Nepal-Lanka air links set to resume by Feb

Direct air links between Nepal and Sri Lanka are set to resume after a break of two and a half decades with Colombo-based carrier Mihin Lanka planning to begin services by February, Tourism Ministry officials said.

The low-cost airline, which is owned by the Sri Lankan government, has officially applied for operating authorization to conduct daily flights between Kathmandu and Colombo.

“We have received a diplomatic note from the Sri Lankan government seeking operating authorisation and are waiting for the carrier’s complete documents,” said Suresh Acharya, joint secretary at the ministry.

During the 1980s, Nepal Airlines Corporation in its previous avatar used to operate direct flights to Colombo. It was forced to suspend operations following the LTTE armed movement in Sri Lanka. Since then, there have been no direct air links between the two countries.

Nepal and Sri Lanka had been discussing flight connectivity since the end of the LTTE armed movement in Sri Lanka. The two countries signed an Air Service Agreement on January 23, 2009.

“The initiative to operate flights is also part of the leaders’ commitment to link all the Saarc capitals with direct flights,” said Acharya. He added that direct air links would boost Nepal’s tourism as visitors from Sri Lanka are expected to grow in the coming years.

According to Tourism Ministry statistics, 32,736 Sri Lankan tourists visited Nepal in 2013. Of the total arrivals, 30,582 or 94 percent entered Nepal via surface route. Around 98 percent of the Sri Lankan visitors are pilgrims here to visit Lumbini, the birthplace of Gautam Buddha, said travel trade entrepreneurs.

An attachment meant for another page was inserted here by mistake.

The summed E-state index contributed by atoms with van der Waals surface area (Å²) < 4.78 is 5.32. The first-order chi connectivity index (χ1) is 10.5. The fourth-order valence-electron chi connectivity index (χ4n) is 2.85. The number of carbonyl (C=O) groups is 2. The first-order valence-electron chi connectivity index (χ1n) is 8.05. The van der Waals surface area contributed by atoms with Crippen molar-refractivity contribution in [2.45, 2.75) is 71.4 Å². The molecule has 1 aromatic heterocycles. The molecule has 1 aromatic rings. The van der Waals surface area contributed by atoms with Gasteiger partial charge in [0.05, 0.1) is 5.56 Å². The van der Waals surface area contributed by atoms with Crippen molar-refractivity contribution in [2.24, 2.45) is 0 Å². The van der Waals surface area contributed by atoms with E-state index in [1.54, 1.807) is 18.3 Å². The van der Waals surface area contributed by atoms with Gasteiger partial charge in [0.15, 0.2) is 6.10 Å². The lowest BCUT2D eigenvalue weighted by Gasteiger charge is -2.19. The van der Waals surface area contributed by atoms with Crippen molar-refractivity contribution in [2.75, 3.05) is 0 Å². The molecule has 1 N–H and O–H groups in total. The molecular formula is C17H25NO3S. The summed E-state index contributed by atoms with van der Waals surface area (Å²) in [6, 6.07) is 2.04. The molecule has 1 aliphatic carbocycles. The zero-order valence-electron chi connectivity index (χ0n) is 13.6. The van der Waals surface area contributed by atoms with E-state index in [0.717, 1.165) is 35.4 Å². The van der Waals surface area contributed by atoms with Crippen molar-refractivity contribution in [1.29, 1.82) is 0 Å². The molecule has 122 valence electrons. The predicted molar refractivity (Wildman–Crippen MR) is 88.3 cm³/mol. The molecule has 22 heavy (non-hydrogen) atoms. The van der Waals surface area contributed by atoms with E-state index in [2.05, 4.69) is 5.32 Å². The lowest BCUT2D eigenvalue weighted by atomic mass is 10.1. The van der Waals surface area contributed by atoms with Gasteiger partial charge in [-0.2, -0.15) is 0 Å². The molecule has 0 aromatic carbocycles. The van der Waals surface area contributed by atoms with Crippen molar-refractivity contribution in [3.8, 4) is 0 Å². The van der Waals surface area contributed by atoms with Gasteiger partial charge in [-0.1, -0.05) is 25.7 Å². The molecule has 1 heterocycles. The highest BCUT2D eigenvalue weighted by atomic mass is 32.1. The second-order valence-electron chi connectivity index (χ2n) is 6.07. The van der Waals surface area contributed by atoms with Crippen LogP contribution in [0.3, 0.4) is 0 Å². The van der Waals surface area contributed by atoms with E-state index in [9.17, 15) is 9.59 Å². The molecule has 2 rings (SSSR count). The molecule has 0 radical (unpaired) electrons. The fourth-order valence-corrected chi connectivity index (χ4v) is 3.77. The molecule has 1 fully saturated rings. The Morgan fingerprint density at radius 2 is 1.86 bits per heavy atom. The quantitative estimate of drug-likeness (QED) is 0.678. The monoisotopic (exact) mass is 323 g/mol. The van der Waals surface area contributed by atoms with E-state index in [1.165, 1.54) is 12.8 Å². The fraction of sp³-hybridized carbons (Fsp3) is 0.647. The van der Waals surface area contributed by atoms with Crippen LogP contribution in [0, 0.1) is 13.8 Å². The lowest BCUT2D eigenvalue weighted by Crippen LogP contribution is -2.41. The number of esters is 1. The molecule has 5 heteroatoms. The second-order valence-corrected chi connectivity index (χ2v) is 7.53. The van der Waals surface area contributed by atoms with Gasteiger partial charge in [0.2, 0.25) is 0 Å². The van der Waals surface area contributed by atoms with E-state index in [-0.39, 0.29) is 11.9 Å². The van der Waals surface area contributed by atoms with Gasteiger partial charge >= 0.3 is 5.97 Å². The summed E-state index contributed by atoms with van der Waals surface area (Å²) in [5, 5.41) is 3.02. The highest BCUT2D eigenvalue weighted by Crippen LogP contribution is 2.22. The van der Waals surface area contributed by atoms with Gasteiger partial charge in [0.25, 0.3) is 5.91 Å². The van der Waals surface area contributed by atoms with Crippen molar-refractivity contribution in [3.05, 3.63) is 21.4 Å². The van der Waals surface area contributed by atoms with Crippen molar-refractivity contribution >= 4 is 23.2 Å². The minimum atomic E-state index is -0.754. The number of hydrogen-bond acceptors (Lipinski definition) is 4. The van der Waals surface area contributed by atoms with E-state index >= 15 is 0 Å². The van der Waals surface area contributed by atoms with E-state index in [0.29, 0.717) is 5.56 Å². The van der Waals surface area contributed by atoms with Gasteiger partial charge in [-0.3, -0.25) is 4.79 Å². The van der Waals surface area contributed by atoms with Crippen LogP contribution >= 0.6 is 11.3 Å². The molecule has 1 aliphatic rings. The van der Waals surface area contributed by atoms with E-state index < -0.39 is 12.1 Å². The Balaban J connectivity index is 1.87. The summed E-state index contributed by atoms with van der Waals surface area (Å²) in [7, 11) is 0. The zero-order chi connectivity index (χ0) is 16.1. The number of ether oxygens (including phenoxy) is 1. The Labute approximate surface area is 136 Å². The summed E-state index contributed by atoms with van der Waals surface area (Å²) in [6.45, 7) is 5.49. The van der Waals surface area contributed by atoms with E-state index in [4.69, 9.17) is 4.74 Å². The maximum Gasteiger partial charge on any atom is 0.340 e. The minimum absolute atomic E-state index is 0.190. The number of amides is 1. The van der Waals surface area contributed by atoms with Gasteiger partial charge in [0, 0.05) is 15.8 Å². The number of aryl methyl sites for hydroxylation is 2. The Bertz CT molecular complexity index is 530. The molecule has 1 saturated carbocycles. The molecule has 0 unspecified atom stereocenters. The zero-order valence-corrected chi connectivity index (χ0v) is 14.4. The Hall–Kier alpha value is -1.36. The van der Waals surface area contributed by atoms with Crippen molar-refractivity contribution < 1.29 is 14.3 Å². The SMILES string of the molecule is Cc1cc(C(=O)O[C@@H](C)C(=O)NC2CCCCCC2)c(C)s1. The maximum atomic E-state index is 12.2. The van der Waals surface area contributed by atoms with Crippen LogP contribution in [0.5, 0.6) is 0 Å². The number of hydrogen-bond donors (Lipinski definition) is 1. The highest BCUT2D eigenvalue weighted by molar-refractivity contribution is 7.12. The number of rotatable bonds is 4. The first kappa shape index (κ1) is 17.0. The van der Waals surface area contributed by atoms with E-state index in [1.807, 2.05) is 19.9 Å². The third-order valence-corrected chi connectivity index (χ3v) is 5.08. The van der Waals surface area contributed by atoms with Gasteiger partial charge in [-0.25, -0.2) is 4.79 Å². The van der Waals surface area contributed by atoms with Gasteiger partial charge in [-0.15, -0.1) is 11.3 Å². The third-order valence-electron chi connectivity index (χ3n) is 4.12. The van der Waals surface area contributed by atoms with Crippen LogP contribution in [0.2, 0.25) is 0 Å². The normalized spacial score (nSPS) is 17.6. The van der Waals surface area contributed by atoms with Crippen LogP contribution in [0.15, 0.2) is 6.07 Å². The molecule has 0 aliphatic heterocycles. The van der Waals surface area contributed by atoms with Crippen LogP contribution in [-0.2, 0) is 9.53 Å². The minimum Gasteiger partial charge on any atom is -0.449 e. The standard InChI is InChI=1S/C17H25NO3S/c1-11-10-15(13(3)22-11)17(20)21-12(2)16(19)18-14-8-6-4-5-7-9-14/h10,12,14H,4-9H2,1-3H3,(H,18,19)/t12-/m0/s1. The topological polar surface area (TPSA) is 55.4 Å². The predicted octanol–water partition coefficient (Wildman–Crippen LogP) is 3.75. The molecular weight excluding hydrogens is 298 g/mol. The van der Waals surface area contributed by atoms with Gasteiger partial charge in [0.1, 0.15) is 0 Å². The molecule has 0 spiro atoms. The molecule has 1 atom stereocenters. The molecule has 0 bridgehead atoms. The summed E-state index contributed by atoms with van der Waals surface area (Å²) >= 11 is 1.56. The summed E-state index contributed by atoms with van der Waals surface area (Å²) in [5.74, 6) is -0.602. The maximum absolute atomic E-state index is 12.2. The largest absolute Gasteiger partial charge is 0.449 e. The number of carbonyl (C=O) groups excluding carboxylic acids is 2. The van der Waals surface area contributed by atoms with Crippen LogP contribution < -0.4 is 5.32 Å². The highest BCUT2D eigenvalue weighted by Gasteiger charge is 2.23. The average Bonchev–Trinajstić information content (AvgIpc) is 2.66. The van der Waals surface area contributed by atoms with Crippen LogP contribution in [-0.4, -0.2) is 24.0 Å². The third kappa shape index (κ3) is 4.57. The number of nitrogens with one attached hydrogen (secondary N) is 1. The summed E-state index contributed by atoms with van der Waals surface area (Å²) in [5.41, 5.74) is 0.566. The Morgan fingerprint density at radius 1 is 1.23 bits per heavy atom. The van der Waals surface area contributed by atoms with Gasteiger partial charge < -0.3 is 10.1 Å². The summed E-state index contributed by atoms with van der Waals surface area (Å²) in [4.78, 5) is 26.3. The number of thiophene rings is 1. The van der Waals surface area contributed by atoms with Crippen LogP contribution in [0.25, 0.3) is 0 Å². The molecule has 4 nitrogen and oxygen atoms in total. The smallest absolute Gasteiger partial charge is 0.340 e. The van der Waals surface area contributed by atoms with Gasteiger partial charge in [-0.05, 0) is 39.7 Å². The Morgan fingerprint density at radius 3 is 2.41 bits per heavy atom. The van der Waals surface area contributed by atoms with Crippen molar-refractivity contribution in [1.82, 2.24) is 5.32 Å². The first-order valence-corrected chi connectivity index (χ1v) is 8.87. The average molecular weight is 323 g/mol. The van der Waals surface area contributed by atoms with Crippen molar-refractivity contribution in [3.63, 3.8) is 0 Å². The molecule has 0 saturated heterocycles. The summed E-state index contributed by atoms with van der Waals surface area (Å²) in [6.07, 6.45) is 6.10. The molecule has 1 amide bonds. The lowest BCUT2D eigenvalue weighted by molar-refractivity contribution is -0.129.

Arrivals from Sri Lanka, which used to be the third largest source market for Nepal after India and China, dropped sharply last year. Arrivals in 2012 amounted to 69,476, up from 59,884 in 2011. Sri Lankans are the lowest stayers in Nepal after Bangladeshi and Thai visitors. A Sri Lanka spends 7.88 days on average in Nepal.

“As Nepal is not directly linked with Colombo, almost all the travellers from Sri Lanka enter the country overland at Bhairahawa.

As they are handled by Indian tour guides, they do not contribute significantly to Nepal’s tourism,” said Acharya, adding that direct links would boost numbers and revenues.

Meanwhile, three new international airlines are poised to serve Kathmandu’s Tribhuvan International Airport (TIA) from January. Malaysia-based Malindo Air, Dhaka-based Regent Airways and Chengdu-based Sichuan Airlines have applied for operation authorization. All the three carriers plan to operate daily flights to TIA from their respective hubs. At present, TIA is served by 26 international airlines.

Source: eKantipur